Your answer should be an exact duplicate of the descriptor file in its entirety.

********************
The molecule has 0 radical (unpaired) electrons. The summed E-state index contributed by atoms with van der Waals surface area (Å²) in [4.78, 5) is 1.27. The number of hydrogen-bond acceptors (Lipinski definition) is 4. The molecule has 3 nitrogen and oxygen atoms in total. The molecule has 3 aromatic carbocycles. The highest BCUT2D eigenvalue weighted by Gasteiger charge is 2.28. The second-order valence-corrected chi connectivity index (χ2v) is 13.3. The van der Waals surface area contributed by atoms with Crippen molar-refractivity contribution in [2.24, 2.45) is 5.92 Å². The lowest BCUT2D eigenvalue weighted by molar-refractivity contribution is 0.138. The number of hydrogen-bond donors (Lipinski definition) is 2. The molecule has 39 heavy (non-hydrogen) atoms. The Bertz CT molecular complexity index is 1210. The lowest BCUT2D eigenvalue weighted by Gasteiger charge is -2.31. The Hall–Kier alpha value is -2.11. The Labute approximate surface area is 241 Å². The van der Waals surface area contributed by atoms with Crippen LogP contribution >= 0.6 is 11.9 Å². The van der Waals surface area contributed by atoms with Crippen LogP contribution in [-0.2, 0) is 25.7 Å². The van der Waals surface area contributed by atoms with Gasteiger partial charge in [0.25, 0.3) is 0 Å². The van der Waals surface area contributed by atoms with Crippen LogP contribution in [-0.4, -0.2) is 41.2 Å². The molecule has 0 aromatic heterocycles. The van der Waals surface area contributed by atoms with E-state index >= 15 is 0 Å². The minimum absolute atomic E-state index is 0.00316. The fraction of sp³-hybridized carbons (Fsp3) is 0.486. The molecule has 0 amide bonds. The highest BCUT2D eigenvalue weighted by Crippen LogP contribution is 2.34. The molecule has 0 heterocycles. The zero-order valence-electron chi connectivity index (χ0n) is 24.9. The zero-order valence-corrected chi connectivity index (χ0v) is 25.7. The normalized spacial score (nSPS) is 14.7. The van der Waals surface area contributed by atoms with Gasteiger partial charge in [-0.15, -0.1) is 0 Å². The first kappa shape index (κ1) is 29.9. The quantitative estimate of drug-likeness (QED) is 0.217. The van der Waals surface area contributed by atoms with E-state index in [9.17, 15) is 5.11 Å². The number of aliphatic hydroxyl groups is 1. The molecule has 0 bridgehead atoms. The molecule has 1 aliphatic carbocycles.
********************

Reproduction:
The molecule has 0 radical (unpaired) electrons. The summed E-state index contributed by atoms with van der Waals surface area (Å²) in [4.78, 5) is 1.27. The number of hydrogen-bond acceptors (Lipinski definition) is 4. The molecule has 3 nitrogen and oxygen atoms in total. The molecule has 3 aromatic carbocycles. The highest BCUT2D eigenvalue weighted by Gasteiger charge is 2.28. The second-order valence-corrected chi connectivity index (χ2v) is 13.3. The van der Waals surface area contributed by atoms with Crippen molar-refractivity contribution in [2.24, 2.45) is 5.92 Å². The lowest BCUT2D eigenvalue weighted by molar-refractivity contribution is 0.138. The number of hydrogen-bond donors (Lipinski definition) is 2. The molecule has 39 heavy (non-hydrogen) atoms. The Bertz CT molecular complexity index is 1210. The lowest BCUT2D eigenvalue weighted by Gasteiger charge is -2.31. The Hall–Kier alpha value is -2.11. The Labute approximate surface area is 241 Å². The van der Waals surface area contributed by atoms with Crippen LogP contribution >= 0.6 is 11.9 Å². The van der Waals surface area contributed by atoms with Crippen LogP contribution in [-0.2, 0) is 25.7 Å². The van der Waals surface area contributed by atoms with Gasteiger partial charge in [0.25, 0.3) is 0 Å². The van der Waals surface area contributed by atoms with Crippen LogP contribution in [-0.4, -0.2) is 41.2 Å². The molecule has 0 aromatic heterocycles. The van der Waals surface area contributed by atoms with E-state index >= 15 is 0 Å². The minimum absolute atomic E-state index is 0.00316. The fraction of sp³-hybridized carbons (Fsp3) is 0.486. The molecule has 0 amide bonds. The highest BCUT2D eigenvalue weighted by Crippen LogP contribution is 2.34. The molecule has 0 heterocycles. The zero-order valence-electron chi connectivity index (χ0n) is 24.9. The zero-order valence-corrected chi connectivity index (χ0v) is 25.7. The normalized spacial score (nSPS) is 14.7. The van der Waals surface area contributed by atoms with Gasteiger partial charge in [-0.15, -0.1) is 0 Å². The first kappa shape index (κ1) is 29.9. The quantitative estimate of drug-likeness (QED) is 0.217. The van der Waals surface area contributed by atoms with E-state index in [9.17, 15) is 5.11 Å². The number of aliphatic hydroxyl groups is 1. The molecule has 0 bridgehead atoms. The molecule has 1 aliphatic carbocycles.